Assume you are talking about us lucky folks down here in Tas re VHF network.  I'm pretty close to this and it is a joint effort between Tas Maritme Radio and the State Govt marine safety agency who pretty much pay for it all as a volunteer organisation could not afford the infrastructure and maintenance cots (how much does a helicopter cost to charter per hour to get Maatsuyker....   Lots..). TMR do a fantastic job running day to day operations and have been the recipient of very generous equipment donations from redundant emergency services/telstra radio networks and access have access to private landline comms networks courtesy of one of our electricity suppliers and have very dedicated and skilled technical people and operators - you could not buy that! 

We don't push the repeaters any more but place more emphasis on the statewide controllable VHF base station network (multichannel base stations - listen/announce on Ch16 and then go to working channel).  The coverage is pretty much all around the coast and up to 60nm to sea in some places + inland lakes all monitored 24/7 by a central control room in Hobart.  The Flinders Island base covers a significant part eastern Bass Strait and the NE tip of Tas down to St Helens. Sort makes HF redundant for the vessels under our jurisdiction, but contrary to statements earlier, HF is not being phased out, it is the monitoring of distress frequencies is planned to cease due to cost and distinct lack of use (for distress).  In Tas there has only been a couple of distress calls received in the last 15 years and one of those was from NZ - so zero here in many years.  Even if distress monitoring is ceased, Tas will still do it as the volunteers want to and all the equipment is all in place and the receiving site is in one of the best radio locations in Aust in terms of interference from nearby RF sources with little overhead to monitor (distinctly different to other states).  Some of the higher HF distress frequencies are not monitored at night due to interference from SE Asia etc making hearing a genuine distress calls difficult.

HF is not mandated by any state maritime safety authority as part of safety equipment requirements for recreational vessels -  States used to mandate for certain commercial vessel operations and AMSA does that role now, but that will change no doubt. 

Things have changed in the last 20 years making HF less relevant for most with the introduction of 406MHz  EPIRBs with GPS, VHF is now very affordable (was relatively expensive at one stage with 27Mhz (god forbid) the norm for some) with significant investment in coastal VHF networks, AIS, DCS etc and although not recommended, the mobile network provides significant coverage in some areas.

S2H or any other race organisers can still mandate HF if they want as they normally provide a monitoring service (radio relay ship & RYCT etc) and can/do operate independently of state paid monitoring services by private providers (e.g. Kordia$$$).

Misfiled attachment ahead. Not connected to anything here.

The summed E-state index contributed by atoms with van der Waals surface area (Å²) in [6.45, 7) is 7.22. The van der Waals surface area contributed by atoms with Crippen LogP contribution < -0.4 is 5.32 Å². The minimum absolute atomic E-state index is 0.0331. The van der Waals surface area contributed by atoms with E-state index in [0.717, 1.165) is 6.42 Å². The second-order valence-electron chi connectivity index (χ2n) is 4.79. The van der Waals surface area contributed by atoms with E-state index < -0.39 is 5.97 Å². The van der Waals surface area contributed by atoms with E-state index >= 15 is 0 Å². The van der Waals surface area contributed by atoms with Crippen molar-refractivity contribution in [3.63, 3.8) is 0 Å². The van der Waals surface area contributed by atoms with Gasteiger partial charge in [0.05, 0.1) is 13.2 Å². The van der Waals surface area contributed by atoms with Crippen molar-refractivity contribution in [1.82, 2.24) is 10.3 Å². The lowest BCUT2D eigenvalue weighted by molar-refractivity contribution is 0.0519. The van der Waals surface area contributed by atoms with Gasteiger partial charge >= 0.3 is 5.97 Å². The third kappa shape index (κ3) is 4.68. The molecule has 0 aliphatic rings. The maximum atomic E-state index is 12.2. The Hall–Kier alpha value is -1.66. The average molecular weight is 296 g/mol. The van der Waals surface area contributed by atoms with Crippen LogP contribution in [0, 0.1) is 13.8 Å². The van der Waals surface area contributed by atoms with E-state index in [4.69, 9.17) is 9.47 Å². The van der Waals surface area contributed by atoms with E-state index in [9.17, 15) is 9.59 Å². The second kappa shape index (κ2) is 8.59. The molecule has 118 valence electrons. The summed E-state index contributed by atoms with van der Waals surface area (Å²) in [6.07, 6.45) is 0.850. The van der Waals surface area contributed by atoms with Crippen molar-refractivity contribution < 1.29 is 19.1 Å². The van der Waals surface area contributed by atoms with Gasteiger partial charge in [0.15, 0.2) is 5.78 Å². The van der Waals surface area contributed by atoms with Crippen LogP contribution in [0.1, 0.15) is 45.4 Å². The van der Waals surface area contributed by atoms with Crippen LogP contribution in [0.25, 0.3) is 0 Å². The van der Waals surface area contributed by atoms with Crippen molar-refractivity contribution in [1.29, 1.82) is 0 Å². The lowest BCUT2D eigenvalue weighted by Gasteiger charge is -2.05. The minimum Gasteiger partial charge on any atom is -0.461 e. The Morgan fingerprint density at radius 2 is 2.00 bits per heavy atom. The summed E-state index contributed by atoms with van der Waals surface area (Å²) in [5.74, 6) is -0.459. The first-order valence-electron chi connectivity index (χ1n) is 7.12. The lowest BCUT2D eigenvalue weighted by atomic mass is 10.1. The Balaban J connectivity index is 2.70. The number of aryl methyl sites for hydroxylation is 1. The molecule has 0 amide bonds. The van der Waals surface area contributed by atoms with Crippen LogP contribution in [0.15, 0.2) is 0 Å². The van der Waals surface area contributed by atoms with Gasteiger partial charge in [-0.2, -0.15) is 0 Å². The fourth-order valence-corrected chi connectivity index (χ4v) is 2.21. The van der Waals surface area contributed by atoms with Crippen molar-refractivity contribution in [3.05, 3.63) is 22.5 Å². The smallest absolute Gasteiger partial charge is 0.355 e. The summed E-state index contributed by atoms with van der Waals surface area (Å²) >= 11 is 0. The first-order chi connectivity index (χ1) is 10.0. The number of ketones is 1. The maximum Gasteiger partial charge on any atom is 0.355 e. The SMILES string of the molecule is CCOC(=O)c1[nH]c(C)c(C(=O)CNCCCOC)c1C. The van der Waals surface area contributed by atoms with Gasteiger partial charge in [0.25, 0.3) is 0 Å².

Being an HF aficionado from way back (grey funnel line - nothing like the keeping the fleet HF broadcast in sync that is emanating from Aus when on the west coast of the US..) it is no longer a useful communications medium but may be for some who need it when used with DSC etc.

 

RG 590 standing by!

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19 minutes ago, shaggybaxter said:

Sounds like a niche opportunity for a fibre cable Abbo, would be interesting to see what sort of range a no loss link would be like, would weigh less than a kg for a 40'. The cable itself is dirt cheap and pretty robust. I'll have a look for the optical widgets, the freq bands are commonplace in commercial fibre optics.   

I skippered a 60 foot semi-custom cat many moons ago that was a new build.  Close to an unlimited budget so it had a full Furuno setup including a Class A AIS which were as dear as poison back in in 2005. The antenna was a 600mm fibreglass whip mounted at the top of the rig. The feeder cable was LMR 400, which is 10mm in diameter and weighs 1.1kgs per 10 metres, the rig was 26m so I guess the run was about 30m.  I could pick up ships 45 miles off Point Danger from the hardstand at Coomera! Slight overkill for a coastal cruiser but when the man says I want the best who are we to deny him?

There are definitely lots of alternatives in co-axial that are much lower loss but there is always a weight or expense penalty. A good rule of thumb is if the cable came with the antenna then throw it in the bin, it's rubbish. Most of the good marine electronics guys stock good quality low loss co-ax for VHF.  Riggers tend to supply the lightest if you catch my drift. I had a rigger supply a brand new cable and masthead antenna that I fitted to a Farr 40 once and we almost got thrown out of the Gladstone race for failing to radio in at the entrance to the harbour. Luckily someone relayed for us and I managed to get out shortly after on the hand held. I fitted a 6ft whip to the stern and left the masthead one disconnected. There is no rule specifically saying you have to USE the masthead antenna, it just has to be fitted. Next Gladstone we were complimented on having the best VHF in the fleet.